Asphalt Thin Surfacings


One of the advantages of asphalt thin surfacings is the cost factor, which is moderately less than that of conventional asphalt surfacing.

The thin surfacings are often called Ultra Thin Surfacing (UTA), and the original techniques used in them were developed in Europe, with the aim of generating thin economical treatments that would restore the normal surface characteristics of otherwise useful pavements.

The definition of Ultra thin asphalt (UTA) surfacings is different from country to country, and many country do not have definition for the standard.

For Australia, UTA surfacings are typically placed with a minimum thickness of around 12-15 mm, or about half the thickness of similar sized conventional local asphalt wearing course mixes.

The main characteristics of UTA surfacings are the use ofa heavy tack coat or sprayed seal to form an integral bondwith the underlying surface, and the use of coarsegap-graded mixes to provide good surface texture.

The achievement of a strong bond distinguishes UTA fromconventional asphalt surfacings that has a high level ofindependent integrity in each layer.

The tack coat, or seal, used to bond the surfacing in place also assists in waterproofing the pavement where permeable surfacingmaterials are used.

In UTA, the coarse gap-graded mixes can even achieve an open texture that is similar in appearance to the open-graded asphalt, thus offering good noise, skid resistance, and water spraycharacteristics.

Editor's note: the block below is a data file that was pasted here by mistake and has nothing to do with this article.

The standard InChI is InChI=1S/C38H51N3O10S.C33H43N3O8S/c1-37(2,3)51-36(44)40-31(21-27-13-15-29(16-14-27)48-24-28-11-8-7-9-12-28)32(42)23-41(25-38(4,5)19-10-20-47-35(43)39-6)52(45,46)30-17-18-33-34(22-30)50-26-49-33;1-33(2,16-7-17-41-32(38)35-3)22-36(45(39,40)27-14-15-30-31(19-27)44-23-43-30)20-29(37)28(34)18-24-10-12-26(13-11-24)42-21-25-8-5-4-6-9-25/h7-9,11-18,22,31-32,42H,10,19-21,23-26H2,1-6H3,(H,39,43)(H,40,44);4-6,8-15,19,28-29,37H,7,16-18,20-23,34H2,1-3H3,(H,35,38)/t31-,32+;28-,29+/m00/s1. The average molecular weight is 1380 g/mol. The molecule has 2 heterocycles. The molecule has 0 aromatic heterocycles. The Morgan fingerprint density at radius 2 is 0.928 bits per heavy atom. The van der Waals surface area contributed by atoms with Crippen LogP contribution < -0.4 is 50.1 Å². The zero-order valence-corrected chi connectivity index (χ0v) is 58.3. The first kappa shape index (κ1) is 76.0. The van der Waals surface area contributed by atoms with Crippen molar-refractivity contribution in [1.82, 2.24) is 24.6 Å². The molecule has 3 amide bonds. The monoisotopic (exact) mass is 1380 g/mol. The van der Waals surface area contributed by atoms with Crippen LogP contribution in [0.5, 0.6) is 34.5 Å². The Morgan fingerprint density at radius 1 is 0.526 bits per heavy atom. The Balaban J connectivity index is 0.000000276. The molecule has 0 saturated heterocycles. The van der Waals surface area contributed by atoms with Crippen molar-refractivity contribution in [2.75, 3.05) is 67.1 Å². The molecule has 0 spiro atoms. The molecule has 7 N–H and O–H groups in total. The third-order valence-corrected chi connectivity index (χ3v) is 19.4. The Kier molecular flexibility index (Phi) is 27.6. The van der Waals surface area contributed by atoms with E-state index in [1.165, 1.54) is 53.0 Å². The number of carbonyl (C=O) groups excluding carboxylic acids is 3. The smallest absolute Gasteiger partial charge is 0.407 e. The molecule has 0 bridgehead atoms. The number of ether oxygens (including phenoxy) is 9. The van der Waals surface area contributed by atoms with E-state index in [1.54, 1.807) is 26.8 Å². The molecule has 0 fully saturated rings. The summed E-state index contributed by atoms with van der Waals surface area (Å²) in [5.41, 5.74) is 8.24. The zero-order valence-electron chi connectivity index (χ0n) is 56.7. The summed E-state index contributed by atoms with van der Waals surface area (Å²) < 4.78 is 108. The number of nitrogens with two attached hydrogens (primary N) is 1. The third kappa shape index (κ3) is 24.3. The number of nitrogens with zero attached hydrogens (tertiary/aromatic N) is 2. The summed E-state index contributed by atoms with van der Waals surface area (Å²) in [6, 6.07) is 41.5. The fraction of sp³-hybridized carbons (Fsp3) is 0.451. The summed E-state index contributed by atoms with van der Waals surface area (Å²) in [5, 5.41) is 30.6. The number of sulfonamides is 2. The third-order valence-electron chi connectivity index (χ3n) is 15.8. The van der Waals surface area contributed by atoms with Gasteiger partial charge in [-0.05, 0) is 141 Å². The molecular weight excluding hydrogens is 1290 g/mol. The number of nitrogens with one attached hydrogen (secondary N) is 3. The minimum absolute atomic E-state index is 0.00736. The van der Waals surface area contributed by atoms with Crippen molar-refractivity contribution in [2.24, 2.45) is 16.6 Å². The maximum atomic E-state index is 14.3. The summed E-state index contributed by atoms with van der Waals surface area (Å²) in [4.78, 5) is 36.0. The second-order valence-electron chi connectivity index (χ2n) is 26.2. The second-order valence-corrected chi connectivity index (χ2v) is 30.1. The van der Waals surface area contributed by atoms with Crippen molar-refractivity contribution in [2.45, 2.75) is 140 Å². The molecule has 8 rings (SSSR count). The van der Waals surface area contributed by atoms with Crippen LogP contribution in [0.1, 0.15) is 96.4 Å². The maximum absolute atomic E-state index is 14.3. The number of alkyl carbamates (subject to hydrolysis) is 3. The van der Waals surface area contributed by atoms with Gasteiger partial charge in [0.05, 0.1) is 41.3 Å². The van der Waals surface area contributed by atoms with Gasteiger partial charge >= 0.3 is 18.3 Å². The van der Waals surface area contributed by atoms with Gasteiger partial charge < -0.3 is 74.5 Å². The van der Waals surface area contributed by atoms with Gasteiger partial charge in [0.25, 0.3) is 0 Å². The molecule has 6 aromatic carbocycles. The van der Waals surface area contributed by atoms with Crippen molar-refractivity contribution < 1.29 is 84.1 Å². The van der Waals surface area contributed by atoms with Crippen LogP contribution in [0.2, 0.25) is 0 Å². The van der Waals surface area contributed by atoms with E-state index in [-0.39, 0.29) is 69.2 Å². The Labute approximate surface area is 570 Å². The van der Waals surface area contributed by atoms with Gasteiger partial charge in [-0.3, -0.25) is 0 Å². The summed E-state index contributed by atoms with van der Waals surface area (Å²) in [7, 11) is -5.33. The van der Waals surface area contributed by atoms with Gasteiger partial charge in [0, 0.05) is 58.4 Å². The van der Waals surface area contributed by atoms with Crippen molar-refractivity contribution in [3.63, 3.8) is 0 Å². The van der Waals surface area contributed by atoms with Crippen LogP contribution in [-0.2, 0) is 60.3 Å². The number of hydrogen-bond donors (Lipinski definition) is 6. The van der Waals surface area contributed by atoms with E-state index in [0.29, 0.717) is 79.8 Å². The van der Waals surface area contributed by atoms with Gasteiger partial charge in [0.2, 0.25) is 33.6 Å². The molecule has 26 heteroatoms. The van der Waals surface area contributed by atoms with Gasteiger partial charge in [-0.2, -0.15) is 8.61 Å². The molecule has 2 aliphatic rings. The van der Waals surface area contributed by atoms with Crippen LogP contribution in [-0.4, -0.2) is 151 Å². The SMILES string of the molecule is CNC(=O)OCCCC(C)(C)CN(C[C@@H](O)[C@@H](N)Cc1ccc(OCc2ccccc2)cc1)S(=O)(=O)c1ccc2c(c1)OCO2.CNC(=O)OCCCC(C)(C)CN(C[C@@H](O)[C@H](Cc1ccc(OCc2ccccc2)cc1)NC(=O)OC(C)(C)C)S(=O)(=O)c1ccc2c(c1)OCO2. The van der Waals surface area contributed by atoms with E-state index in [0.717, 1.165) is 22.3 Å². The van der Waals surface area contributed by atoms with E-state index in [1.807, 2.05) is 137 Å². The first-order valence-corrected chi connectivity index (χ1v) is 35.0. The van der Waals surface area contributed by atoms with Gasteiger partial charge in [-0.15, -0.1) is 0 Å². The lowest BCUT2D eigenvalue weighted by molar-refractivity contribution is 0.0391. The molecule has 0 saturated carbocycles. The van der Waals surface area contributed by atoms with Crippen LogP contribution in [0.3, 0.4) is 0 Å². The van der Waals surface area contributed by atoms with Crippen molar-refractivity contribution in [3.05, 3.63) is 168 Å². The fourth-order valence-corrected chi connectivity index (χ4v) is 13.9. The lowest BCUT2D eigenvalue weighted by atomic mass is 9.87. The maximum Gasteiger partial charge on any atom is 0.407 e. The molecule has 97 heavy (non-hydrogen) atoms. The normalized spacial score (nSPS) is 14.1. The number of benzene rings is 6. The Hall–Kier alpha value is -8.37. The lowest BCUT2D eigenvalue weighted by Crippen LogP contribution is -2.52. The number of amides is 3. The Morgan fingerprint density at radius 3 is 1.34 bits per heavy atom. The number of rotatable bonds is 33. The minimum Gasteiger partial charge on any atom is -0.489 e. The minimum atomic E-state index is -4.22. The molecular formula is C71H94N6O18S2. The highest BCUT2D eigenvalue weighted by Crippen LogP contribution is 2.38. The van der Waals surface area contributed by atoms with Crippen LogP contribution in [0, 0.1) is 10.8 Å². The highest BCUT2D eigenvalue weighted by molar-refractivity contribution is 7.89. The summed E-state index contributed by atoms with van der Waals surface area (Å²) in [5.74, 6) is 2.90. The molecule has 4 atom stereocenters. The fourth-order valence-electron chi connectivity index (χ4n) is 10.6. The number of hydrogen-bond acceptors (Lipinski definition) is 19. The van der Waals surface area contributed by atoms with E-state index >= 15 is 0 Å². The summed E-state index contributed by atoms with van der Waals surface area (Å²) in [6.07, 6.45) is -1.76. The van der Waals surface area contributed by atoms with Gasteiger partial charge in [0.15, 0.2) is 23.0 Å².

However, it is good to realize that achieving a uniform thin layer of paver- laid asphalt can only be achieved where the underlying surface is typically in good shape.

Where necessary, shape correction to achieve this result should be carried out before placing UTA.

The AustRoads Pavement Research Group lists the advantages and disadvantages of UTA surfacings as:

Advantages

  • Economical cost – moderately less than that ofconventional asphalt surfacing.
  • High standard of surface texture giving good skidresistance and reduced water spray.
  • Reduced noise levels compared to dense-gradedasphalt and sprayed seals.
  • Good ride qualities.
  • Flexible and tolerant to surface deflections.
  • Assists waterproofing of underlying surface.
  • Thin layer reduces need for cold planing, etc. tomatch adjoining surfaces.
  • No loose aggregate such as in a spray seal.

    Disadvantages

  • Higher cost than sprayed seal.
  • Effective treatment may require preliminaryregulation and SAMI treatments.
  • Low shear resistance may make it unsuitable in areasof high shear forces.


    From Asphalt Thin Surfacings page to Asphalt Guide index